Hembury Woods, Dartmoor: A Spring Diary
In a ‘normal’ year we would have been out this week delivering stock of the summer issue of Dartmoor Magazine to our 80+ sales outlets all around the moor. We’ve been in touch with all our outlets, many of who have been working flat out during recent months to keep supplying their customers with vital products. It will be interesting to catch up with everyone when we get out there with the autumn issue at the end of August… which, although it sounds (and is!) months away, will be on us before we know it. I’ve also been keeping in touch with the team of DM contributors, all of who (I think!) should now know what they are due to supply for the autumn issue. I’m not sure where we’ll be in the way of News items, but there’s some great content planned for that magazine. One contributor who is particularly relieved to be ‘allowed out’ again now that lockdown is over is Deborah Martin, long-time contributor of the excellent long walk routes in the magazine. We get together every now and then to talk about future plans, since the walks need to be done a year in advance so that the photos show the relevant season. We also need to make sure that Deborah’s long walk and my short walk don’t clash (in the autumn issue Deborah will be in the Belstone area, and I’ll be at Haytor).
This spring, during the ‘only exercise near home’ period, Deborah’s frequent visits to Hembury Woods have resulted in this lovely diary detailing her close observations of the changes to flora and fauna. We’ve had such a hot and dry May that the wonderful freshness of spring already seems like a distant memory!
With the current restrictions on travelling, only the nearest part of the moor is accessible, so I’ve varied my walks by making regular visits to Hembury Woods beside the River Dart, within walking distance of my home. In spring changes in the woodland are rapid, more so than the gradual transformation of the moor. Here are some of my photos and observations over a few weeks this spring.
As I approach along the lanes, the overall appearance of the wood is still predominantly pinkish-brown; but closer-to some trees are starting to come into leaf. It’s sunny and several butterflies are flying around: brimstone, peacock, large white, orange-tip and speckled wood. Stopping near a leaning tree trunk I notice a treecreeper repeatedly working up and down the trunk. There’s much birdsong. Further uphill I glimpse a roe deer hind, but she quickly runs off. In the hedgebanks and beside the woodland paths primroses, celandines and violets are flowering.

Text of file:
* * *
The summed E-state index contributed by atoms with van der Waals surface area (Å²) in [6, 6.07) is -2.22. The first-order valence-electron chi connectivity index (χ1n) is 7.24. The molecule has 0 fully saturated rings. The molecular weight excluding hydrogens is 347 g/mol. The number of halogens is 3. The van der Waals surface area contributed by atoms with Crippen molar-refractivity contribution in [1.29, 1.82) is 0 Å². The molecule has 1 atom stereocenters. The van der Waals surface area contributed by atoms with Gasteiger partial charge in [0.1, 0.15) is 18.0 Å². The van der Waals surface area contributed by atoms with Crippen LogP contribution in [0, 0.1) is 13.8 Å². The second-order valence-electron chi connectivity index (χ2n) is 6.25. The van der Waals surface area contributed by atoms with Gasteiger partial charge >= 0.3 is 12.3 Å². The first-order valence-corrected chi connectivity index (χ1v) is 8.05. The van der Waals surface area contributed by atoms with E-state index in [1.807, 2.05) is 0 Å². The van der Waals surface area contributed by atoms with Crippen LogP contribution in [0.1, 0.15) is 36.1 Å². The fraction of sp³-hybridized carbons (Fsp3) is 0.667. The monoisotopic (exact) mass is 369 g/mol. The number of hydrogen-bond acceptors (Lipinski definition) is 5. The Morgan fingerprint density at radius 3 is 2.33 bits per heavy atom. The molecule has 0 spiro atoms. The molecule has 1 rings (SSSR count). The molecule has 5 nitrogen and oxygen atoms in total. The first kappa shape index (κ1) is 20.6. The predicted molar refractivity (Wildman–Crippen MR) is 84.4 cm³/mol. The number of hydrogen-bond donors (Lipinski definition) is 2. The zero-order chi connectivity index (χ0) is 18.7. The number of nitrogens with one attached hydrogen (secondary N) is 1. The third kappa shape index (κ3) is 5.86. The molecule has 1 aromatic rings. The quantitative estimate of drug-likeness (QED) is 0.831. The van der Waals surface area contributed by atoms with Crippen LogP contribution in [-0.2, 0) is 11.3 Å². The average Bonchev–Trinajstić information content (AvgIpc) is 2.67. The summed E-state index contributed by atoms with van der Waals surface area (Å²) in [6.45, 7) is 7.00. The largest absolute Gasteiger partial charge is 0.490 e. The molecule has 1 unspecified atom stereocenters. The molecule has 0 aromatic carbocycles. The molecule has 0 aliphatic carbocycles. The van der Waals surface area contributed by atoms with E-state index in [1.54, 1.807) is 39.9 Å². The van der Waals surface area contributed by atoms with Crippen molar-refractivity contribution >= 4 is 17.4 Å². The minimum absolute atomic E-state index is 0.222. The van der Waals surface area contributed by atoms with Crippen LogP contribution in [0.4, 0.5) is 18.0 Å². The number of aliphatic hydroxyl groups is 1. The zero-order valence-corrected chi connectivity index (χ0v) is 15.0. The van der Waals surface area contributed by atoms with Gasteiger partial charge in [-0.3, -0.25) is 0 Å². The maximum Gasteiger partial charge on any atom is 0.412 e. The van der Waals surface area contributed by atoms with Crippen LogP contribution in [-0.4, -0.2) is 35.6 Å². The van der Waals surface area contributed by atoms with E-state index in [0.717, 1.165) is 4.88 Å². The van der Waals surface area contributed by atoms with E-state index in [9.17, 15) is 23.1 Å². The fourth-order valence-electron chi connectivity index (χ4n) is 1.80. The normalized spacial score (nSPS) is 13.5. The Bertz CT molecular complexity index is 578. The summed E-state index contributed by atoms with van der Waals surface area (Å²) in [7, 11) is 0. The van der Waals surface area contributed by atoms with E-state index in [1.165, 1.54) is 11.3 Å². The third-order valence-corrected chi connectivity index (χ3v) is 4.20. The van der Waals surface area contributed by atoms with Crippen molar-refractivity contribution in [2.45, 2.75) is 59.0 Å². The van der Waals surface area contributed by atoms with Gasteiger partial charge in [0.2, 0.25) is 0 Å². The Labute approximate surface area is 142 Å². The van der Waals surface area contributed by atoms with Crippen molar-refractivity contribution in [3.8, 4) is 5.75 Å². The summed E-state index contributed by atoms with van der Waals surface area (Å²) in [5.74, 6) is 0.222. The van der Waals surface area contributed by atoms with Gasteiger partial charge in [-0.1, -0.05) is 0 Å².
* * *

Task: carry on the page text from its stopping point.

It’s been dry for some time and the river is very low. Pebbles are clearly visible on the river bed. A dipper is bobbing on rocks above the surface and a mallard flies past. Beech and silver birch have opened their leaves, the oak just in bud. White wood anemones are everywhere; on the riverbank a clump of anemones pushes up through woodrush and unfurling ferns. Up at the hillfort the oak trees around the motte of the Norman castle are tinged with green. In the clearing here violets have become bleached by the sun.
The tree canopy is changing daily in this April’s warmth and sunshine. Bright yellow-green oak leaves are now opening, though sunlight still reaches the woodland floor where the whortleberry’s tiny reddish flowers hide in the leaves. In the hedgebanks bluebells and wild garlic are in flower and in places there are patches of intense blue germander speedwell. In the woods the bluebells are in bud, some already open. A roe deer vanishes into the trees. The river is still low and grass is growing on rocks above the surface. A female goosander glides upstream low over the water. In the calm stretch between the rock ledge and the island the trees have mirror images [see header photo].
In three weeks the wood has transformed itself. Even from a distance it’s now varying tones of green. On the way there the hedgebanks are full of stitchwort and the delicate white flowers of hedge parsley (always known as ‘Keck’ when I was a child). After two days of rain there’s now more water in the river and the rock ledge has its cascade again. A grey wagtail flits between the rocks on the ledge, searching for insects. The goosander is here again. Lots of oak seedlings are pushing up through the ground cover. The bluebells have opened in the woods. In the clearings around the hillfort it’s more of a contest: will the bluebells complete their flowering before the emerging bracken overshadows them? The mature oak trees around the castle mound are now well in leaf; luckily they’re out before the ash around the outer bank of the hillfort (though they usually are, however the summer turns out). The wood is now at its most varied and vibrant best.
Thank you Deborah! I too am pleased to be able to go a little further afield – not that I haven’t enjoyed my local explorations – but getting back onto the Dartmoor Way (walking the route and writing up the directions for the upcoming website) has proved a welcome break from a sudden flurry of freelance editing work (and those deadlines…). Last weekend I walked the 11 or so miles from Shipley Bridge to Ashburton with (and socially distanced from) the DW project officer. As you can see from the photos below the moor is starting to green up a little around the Avon Dam Reservoir and there were still a few bluebells just below Water Oak Corner. All in all it’s a beautiful stage of the route.
My next task re the magazine is to double check the content for the autumn (and winter) issues and try to fit it all into the layout ( how much advertising we’ll be able to sell is an unknown at the moment, but we’re hoping that local businesses will see the autumn issue as an opportunity to tell the world that they are still up and running). I also need to look ahead and and start slotting in articles throughout all the 2021 issues. It’s like one enormous and rather complicated jigsaw puzzle!